“We have digitized the entire world and put it on 50,000 magnetic tapes, and it takes us a few days, sometimes, to recover data,” Gen­eral Chubb said. “With this optical jukebox, we’ll be able to put all that data on a console right on your desk, and you will be able to retrieve the data in a few seconds.”

Mastering photonics will be no easy trick. It will require, says the Forecast II report, “the integration of optical fibers, optical materials, optical sensors, and optical kill mechanisms, plus a significant in­vestment in optical processing.”

As an Air Force captain, General Skantze was a member of the team that carried out USAF’s original Project Forecast in 1964 under Gen. B. A. Schriever, the first Command­er of AFSC.

“Our recommendations ad­dressed materials, propulsion, flight dynamics, nuclear weapons, and major systems concepts,” General Skantze recalls. “Eventually, Proj­ect Forecast helped to produce large cargo aircraft like the C-S and commercial jumbojets, reusable space-launch vehicles like the Space Shuttle, and improved ICBM guidance.

“I have little doubt that our next-generation Air Force will be built around the technology and systems highlighted in Project Forecast II.”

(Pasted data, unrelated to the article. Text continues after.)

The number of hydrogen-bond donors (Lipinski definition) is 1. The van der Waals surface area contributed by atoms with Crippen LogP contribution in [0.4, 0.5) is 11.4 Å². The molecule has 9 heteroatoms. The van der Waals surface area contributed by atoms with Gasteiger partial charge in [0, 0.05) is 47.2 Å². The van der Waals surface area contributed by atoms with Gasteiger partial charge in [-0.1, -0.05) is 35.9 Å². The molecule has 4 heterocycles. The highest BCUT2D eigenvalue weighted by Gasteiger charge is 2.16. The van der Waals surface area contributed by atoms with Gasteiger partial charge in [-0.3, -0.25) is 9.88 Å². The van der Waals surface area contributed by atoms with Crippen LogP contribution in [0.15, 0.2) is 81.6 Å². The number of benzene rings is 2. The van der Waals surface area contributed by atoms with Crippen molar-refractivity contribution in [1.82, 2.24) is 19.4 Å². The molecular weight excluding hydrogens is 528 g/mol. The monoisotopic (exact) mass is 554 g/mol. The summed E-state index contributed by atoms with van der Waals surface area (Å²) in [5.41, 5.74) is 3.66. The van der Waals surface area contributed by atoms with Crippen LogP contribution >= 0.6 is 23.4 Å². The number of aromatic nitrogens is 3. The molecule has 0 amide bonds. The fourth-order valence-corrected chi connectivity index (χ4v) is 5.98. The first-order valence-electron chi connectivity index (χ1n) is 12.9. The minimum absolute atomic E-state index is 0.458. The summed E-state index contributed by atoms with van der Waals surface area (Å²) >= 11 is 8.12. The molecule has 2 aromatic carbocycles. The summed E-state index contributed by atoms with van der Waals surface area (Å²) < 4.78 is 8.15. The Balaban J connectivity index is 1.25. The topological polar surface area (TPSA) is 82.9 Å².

General Skantze has laid the groundwork for channeling a full ten percent of USAF’s science and technology budget into Forecast II projects each year through Fiscal Year 1993. The S&T budget now ac­counts for 1.6 percent of USAF’s total obligational authority and is projected to climb to and remain steady at 2.3 percent of TOA by FY ’88, courtesy of the additional fund­ing for Forecast II research.

The going may be difficult. Gen­eral Skantze acknowledges that the Air Force, up against tightening budgets, will naturally want to de­vote hefty funding to sustaining the procurement of systems and spare parts that have had the benefit of the big defense budgets of recent years.

In this context, AFSC has its work cut out in keeping its Forecast II projects sufficiently solvent.

In the early 1970s, the late Gen. George S. Brown, then the Com­mander of AFSC and later to be­come USAF Chief of Staff and, fi­nally, Chairman of the Joint Chiefs of Staff, expressed a thought that is pertinent to the problem of finding the money to follow through on Forecast II.